- Maintenance – If you hate running the vacuum cleaner, you’re going to love having SPC flooring installed in your home. The smooth surfaces are easy to clean, and their water-resistant nature allows you to use spray mops and other liquid cleaners without fear.
SPC Flooring Cons
- Price – No flooring is without its faults, and the biggest knock on SPC flooring would be the price. Top-notch luxury vinyl flooring isn’t cheap, and SPC planks are a bit more expensive. It’s not uncommon to find SPC flooring priced between $4.00 to $7.00 per square foot.
- Selection – While you can’t walk into a hardware store without finding a large display of LVP and laminate, you may be out of luck with SPC. As it’s newer, it’s not as popular as it’s vinyl brethren just yet, which can make it a little harder to track down locally. You won’t have any problem finding it online, however.
Q: Is SPC flooring that much more durable than luxury vinyl?
A: If you choose a good product, yes. The core makes a huge difference in durability and overall impact resistance.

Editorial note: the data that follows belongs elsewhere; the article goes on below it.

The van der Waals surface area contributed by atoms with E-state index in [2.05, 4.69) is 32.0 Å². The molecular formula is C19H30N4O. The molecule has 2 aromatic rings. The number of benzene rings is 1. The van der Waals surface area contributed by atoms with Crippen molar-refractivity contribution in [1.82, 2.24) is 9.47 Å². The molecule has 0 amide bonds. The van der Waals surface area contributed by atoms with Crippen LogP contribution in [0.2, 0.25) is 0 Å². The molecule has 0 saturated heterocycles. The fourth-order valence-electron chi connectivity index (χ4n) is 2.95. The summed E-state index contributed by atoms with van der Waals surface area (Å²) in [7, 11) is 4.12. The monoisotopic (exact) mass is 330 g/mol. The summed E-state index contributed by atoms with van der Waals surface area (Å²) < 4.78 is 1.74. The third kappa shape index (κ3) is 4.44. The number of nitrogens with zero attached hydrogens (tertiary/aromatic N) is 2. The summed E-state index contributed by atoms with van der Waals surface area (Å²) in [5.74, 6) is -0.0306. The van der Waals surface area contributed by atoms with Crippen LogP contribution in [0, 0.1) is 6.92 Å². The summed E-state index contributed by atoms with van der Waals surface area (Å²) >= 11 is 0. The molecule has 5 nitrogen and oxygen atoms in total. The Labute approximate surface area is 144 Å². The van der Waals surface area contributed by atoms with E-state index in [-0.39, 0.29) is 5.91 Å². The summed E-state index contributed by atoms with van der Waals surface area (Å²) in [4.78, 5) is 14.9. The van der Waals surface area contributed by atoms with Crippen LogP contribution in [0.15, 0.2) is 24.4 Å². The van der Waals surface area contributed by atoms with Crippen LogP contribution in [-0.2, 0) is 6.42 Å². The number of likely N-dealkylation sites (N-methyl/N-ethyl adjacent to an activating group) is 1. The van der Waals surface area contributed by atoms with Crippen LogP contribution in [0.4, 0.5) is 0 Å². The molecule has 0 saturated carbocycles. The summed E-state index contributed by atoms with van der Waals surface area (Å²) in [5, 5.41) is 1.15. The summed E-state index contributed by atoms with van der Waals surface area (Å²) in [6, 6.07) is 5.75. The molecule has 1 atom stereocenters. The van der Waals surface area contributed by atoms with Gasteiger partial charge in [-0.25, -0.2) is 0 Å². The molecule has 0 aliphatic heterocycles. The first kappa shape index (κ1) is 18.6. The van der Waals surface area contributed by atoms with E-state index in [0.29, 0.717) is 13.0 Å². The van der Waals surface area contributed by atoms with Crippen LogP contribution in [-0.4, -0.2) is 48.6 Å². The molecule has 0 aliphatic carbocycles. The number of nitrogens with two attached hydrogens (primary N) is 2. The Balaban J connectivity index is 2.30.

Q: Can SPC flooring be installed with a radiant heating system?
A: You’ll need to check with the manufacturer first, but we have seen a number of companies that have products safe to use with radiant heating.
Q: Is WPC or SPC better for an uneven floor?
A: If your floor is “slightly” out of level, but still within the installation parameters, WPC will be a bit more forgiving while SPC may pop or creak underfoot in spots.
Q: Will I be able to install SPC flooring over tile or laminate?
A: Tile won’t be an issue as long as it’s level and free of debris before you start laying down planks. Laminate can be a problem, however, as you should never install one floating floor system over another.